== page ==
Crowdsourcing is one of those great ideas that could only come about because of the Internet. But it also opens up the possibilities for con artists, or at least advocates of really bad ideas, to get money from people who don’t know any better.

One of those bad ideas is solar roadways, which–thanks to a tweet by George Takei (because actors on science fiction TV shows know so much more about science than other celebrities)–received more than $2 million in pledges when its promoters asked for only half that. The pledges kept coming in even after numerous web sites debunked the proposal to turn roads into solar energy collectors.

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Uncompetitive Transit

A web site called You Are Here has put together an intriguing series of maps showing the best mode of transportation from any point in various cites to any other part of those cities. So far, the maps cover Manhattan, Brooklyn, Chicago, Philadelphia, San Francisco, Portland, Salt Lake City, Cambridge, Boulder, and Santa Monica.


Click image to go to the “Best Mode” Portland map.

Select any of the above cities (or click here to see if more cities have been added), wait for the map to load, then click anywhere on the map. Instantly, the map is color coded to show the fastest mode of transportation from the point you selected to anywhere else in the city. Modes include walking, cycling, public transit, and driving.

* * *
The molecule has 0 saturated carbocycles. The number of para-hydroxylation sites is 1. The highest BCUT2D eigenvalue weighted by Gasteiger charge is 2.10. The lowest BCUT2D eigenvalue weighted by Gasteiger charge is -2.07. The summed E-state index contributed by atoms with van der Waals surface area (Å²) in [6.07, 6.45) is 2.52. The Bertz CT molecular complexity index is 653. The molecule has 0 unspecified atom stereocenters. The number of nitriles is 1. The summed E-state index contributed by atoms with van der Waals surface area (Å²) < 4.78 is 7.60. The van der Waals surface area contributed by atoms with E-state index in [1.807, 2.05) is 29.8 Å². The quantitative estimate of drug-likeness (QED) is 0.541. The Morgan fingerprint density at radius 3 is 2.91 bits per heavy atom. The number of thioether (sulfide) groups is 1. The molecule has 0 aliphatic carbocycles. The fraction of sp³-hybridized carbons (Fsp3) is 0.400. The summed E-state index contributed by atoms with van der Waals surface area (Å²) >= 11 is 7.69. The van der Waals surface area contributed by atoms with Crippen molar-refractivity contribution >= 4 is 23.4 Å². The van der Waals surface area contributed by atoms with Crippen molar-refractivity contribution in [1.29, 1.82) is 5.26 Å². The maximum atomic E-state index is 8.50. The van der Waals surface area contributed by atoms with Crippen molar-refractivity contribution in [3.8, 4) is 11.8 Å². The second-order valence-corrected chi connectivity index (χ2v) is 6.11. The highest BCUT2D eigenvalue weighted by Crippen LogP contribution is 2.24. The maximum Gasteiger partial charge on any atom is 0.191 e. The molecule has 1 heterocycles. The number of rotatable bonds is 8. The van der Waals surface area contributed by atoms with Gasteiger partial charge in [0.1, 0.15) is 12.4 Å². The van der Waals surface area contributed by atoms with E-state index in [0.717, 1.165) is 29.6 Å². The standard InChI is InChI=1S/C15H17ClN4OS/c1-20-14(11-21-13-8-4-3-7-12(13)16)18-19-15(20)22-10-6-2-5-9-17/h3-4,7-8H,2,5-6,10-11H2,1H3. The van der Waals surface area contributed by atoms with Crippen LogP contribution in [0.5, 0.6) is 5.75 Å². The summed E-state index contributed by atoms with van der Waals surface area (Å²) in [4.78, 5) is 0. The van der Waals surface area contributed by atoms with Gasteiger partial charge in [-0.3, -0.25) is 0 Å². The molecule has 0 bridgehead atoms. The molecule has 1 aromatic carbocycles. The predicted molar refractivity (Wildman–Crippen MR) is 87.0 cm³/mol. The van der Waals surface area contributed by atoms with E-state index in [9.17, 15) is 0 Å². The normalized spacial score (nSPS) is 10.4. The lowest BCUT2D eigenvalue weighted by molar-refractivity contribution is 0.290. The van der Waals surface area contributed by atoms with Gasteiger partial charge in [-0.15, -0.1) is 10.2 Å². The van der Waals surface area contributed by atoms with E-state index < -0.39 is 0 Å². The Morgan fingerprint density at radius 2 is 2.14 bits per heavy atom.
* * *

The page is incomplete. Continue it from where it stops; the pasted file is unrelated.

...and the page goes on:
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Ignoring the Law of Supply & Demand

The Twin Cities Metropolitan Council is currently writing the Thrive Plan, which–like so many other urban plans today–aims to cram most new development into high-density transit centers. To justify this policy, the council naturally hired Arthur Nelson, the University of Utah urban planning professor who has predicted that the U.S. will soon have 22 million surplus single-family homes on large lots.


Click image to download a copy of the report.

“Demand for attached and multifamily housing in the Twin Cities will continue to grow,” trumpets the Met Council’s press release about Nelson’s report on Twin Cities housing. That, of course, is what the Met Council wanted Nelson to “prove,” which is why they hired him. However, his report can’t really justify the Met Council’s plans.

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There’s an App for Disruption

A former limousine driver and current editor of Limo Insider Report has written a persuasive letter of complaint about Uber to the U.S. Attorney General, accusing the ride-sharing company of circumventing all sorts of laws and regulations. Similarly, the Taxicab, Limousine, and Paratransit Association argues that Uber and Lyft are risky for consumers to use. These are both good points.

At the same time, at least some of those regulations are in place for the specific purpose of limiting competition within the taxi industry. As a result, as the Washington Post observes, taxi medallions “have been the best investment in America for years.”

When regulations are in place to protect the providers of a good or service, the consumers usually are the losers. Politicians, policy makers, and opinion leaders need to understand that the true value of a policy must be judged from the point of view of consumers, not providers.

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Congress Should Get Out of the Transportation Business

Oregon Senator Ron Wyden has bravely proposed to pass a three-month transportation bill. Three more months, he says, will give Congress a chance to figure out a long-term solution. The only problem is that Congress had three months three months ago and did nothing.


Would you buy a used transportation system from these people?

Meanwhile, Senators Chris Murphy (D-CT) and Bob Corker (R-TN) have proposed to increase gas taxes by 12 cents a gallon. Considering that the gas tax hasn’t been increased in more than 20 inflation-filled years, this would seem to make sense.